Self-reported health and comfort of school children in 54 classrooms of 21 Dutch school buildings

Philomena Bluyssen, Dadi Zhang, Stanley Kurvers, Marjolein Overtoom, Marco Ortiz Sanchez

Research output: Contribution to journalArticleAcademicpeer-review

Abstract

Background
While the indoor environmental quality of classrooms is a potential issue because it may affect the wellbeing of school children, the relations are still poorly studied. This study aimed to investigate the relations between classroom characteristics and health and comfort of school children.

Material and methods
A questionnaire was distributed among 1311 school children (8–12 years old, average 10) of 54 classrooms at 21 schools in The Netherlands. Additionally, the survey included an inspection of the school and its installations and an inspection of the classrooms surveyed using checklists, and monitoring of some environmental parameters (temperature, relative humidity and CO2 concentration) in the classrooms.

Results
Among the children studied, 87% was bothered by noise, 63% by smells, 42% by sunlight when shining, 35% didn't like the temperature in the classroom (too cold or too warm) and 34% experienced temperature changes. Main diseases reported comprised of allergies (26%), rhinitis (17%), hay fever (16%) and eczema (16%). Health and comfort in non-traditional schools was better than in the traditional schools studied (A non-traditional school is a school in which the way of educating children is different from the traditional way of education, according to a different educational theory). Physical building characteristics of the classrooms studied in the traditional schools were associated with the Classroom Symptom Index (location of school building, heating system, solar devices hampering opening windows or ventilation) and the Classroom Comfort Index (ventilation type, window frame colour, floor material and vacuum cleaning frequency).

Conclusions
Measures to improve acoustical, air, and thermal conditions of children in classrooms are needed. More research is required on the use of different lighting systems and use of different colours in classrooms.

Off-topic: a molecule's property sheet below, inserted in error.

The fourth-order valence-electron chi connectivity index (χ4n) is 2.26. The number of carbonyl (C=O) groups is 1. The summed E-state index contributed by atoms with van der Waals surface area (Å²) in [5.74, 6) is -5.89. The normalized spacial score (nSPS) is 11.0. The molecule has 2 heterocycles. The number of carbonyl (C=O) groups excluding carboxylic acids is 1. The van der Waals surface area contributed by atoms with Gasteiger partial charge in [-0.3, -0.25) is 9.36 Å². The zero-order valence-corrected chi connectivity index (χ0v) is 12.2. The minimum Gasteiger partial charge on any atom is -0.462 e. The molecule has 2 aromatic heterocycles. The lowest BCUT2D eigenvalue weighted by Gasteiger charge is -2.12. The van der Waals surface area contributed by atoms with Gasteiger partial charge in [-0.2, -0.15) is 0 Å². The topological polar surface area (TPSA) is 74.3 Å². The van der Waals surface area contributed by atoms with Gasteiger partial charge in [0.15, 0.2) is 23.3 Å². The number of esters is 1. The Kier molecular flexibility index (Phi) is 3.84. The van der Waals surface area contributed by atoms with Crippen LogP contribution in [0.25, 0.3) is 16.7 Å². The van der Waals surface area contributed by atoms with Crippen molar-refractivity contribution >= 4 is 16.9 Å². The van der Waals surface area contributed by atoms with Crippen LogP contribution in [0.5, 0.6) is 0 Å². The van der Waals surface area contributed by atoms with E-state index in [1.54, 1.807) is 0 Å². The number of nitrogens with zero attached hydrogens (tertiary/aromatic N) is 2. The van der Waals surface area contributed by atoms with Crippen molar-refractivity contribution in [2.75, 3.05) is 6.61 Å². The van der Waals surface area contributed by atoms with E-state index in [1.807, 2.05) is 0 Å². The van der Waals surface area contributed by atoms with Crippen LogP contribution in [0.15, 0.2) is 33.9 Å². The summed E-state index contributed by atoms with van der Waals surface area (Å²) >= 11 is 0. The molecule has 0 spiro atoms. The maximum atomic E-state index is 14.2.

Original languageEnglish
Pages (from-to)106-123
JournalBuilding and environment
Volume138
DOIs
Publication statusPublished - 15 Jun 2018

Keywords

  • comfort
  • health
  • indoor environment
  • schoolbuildings
  • children

Cite this

Bluyssen, Philomena ; Zhang, Dadi ; Kurvers, Stanley ; Overtoom, Marjolein ; Ortiz Sanchez, Marco. / Self-reported health and comfort of school children in 54 classrooms of 21 Dutch school buildings. In: Building and environment. 2018 ; Vol. 138. pp. 106-123.
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abstract = "BackgroundWhile the indoor environmental quality of classrooms is a potential issue because it may affect the wellbeing of school children, the relations are still poorly studied. This study aimed to investigate the relations between classroom characteristics and health and comfort of school children.Material and methodsA questionnaire was distributed among 1311 school children (8–12 years old, average 10) of 54 classrooms at 21 schools in The Netherlands. Additionally, the survey included an inspection of the school and its installations and an inspection of the classrooms surveyed using checklists, and monitoring of some environmental parameters (temperature, relative humidity and CO2 concentration) in the classrooms.ResultsAmong the children studied, 87{\%} was bothered by noise, 63{\%} by smells, 42{\%} by sunlight when shining, 35{\%} didn't like the temperature in the classroom (too cold or too warm) and 34{\%} experienced temperature changes. Main diseases reported comprised of allergies (26{\%}), rhinitis (17{\%}), hay fever (16{\%}) and eczema (16{\%}). Health and comfort in non-traditional schools was better than in the traditional schools studied (A non-traditional school is a school in which the way of educating children is different from the traditional way of education, according to a different educational theory). Physical building characteristics of the classrooms studied in the traditional schools were associated with the Classroom Symptom Index (location of school building, heating system, solar devices hampering opening windows or ventilation) and the Classroom Comfort Index (ventilation type, window frame colour, floor material and vacuum cleaning frequency).ConclusionsMeasures to improve acoustical, air, and thermal conditions of children in classrooms are needed. More research is required on the use of different lighting systems and use of different colours in classrooms.",
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author = "Philomena Bluyssen and Dadi Zhang and Stanley Kurvers and Marjolein Overtoom and {Ortiz Sanchez}, Marco",